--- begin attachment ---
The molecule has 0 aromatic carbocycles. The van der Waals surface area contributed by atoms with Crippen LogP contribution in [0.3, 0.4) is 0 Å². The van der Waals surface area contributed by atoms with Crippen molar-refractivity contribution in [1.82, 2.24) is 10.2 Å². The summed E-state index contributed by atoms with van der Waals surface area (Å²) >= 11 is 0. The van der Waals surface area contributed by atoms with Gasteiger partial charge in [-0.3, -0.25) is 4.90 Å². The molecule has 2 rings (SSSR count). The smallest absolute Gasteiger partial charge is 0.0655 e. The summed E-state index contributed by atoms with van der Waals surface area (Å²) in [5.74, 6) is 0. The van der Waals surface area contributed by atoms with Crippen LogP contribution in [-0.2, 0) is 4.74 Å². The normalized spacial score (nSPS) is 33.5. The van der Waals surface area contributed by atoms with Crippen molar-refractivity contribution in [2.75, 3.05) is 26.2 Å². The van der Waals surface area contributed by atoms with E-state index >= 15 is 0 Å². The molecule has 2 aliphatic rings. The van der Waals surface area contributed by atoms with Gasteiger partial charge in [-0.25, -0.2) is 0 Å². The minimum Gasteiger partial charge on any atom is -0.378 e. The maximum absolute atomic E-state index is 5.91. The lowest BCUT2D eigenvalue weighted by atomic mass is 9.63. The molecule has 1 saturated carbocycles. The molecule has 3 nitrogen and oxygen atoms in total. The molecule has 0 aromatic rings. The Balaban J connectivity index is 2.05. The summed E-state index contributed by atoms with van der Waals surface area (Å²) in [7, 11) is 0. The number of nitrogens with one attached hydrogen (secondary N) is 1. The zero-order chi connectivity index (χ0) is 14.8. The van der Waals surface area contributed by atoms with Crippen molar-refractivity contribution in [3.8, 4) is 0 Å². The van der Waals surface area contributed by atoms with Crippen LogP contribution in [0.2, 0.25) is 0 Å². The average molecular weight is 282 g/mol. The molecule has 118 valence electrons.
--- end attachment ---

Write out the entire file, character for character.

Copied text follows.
The molecule has 0 aromatic carbocycles. The van der Waals surface area contributed by atoms with Crippen LogP contribution in [0.3, 0.4) is 0 Å². The van der Waals surface area contributed by atoms with Crippen molar-refractivity contribution in [1.82, 2.24) is 10.2 Å². The summed E-state index contributed by atoms with van der Waals surface area (Å²) >= 11 is 0. The van der Waals surface area contributed by atoms with Gasteiger partial charge in [-0.3, -0.25) is 4.90 Å². The molecule has 2 rings (SSSR count). The smallest absolute Gasteiger partial charge is 0.0655 e. The summed E-state index contributed by atoms with van der Waals surface area (Å²) in [5.74, 6) is 0. The van der Waals surface area contributed by atoms with Crippen LogP contribution in [-0.2, 0) is 4.74 Å². The normalized spacial score (nSPS) is 33.5. The van der Waals surface area contributed by atoms with Crippen molar-refractivity contribution in [2.75, 3.05) is 26.2 Å². The van der Waals surface area contributed by atoms with E-state index >= 15 is 0 Å². The molecule has 2 aliphatic rings. The van der Waals surface area contributed by atoms with Gasteiger partial charge in [-0.25, -0.2) is 0 Å². The minimum Gasteiger partial charge on any atom is -0.378 e. The maximum absolute atomic E-state index is 5.91. The lowest BCUT2D eigenvalue weighted by atomic mass is 9.63. The molecule has 1 saturated carbocycles. The molecule has 3 nitrogen and oxygen atoms in total. The molecule has 0 aromatic rings. The Balaban J connectivity index is 2.05. The summed E-state index contributed by atoms with van der Waals surface area (Å²) in [7, 11) is 0. The number of nitrogens with one attached hydrogen (secondary N) is 1. The zero-order chi connectivity index (χ0) is 14.8. The van der Waals surface area contributed by atoms with Crippen molar-refractivity contribution in [3.8, 4) is 0 Å². The van der Waals surface area contributed by atoms with Crippen LogP contribution in [0.2, 0.25) is 0 Å². The average molecular weight is 282 g/mol. The molecule has 118 valence electrons.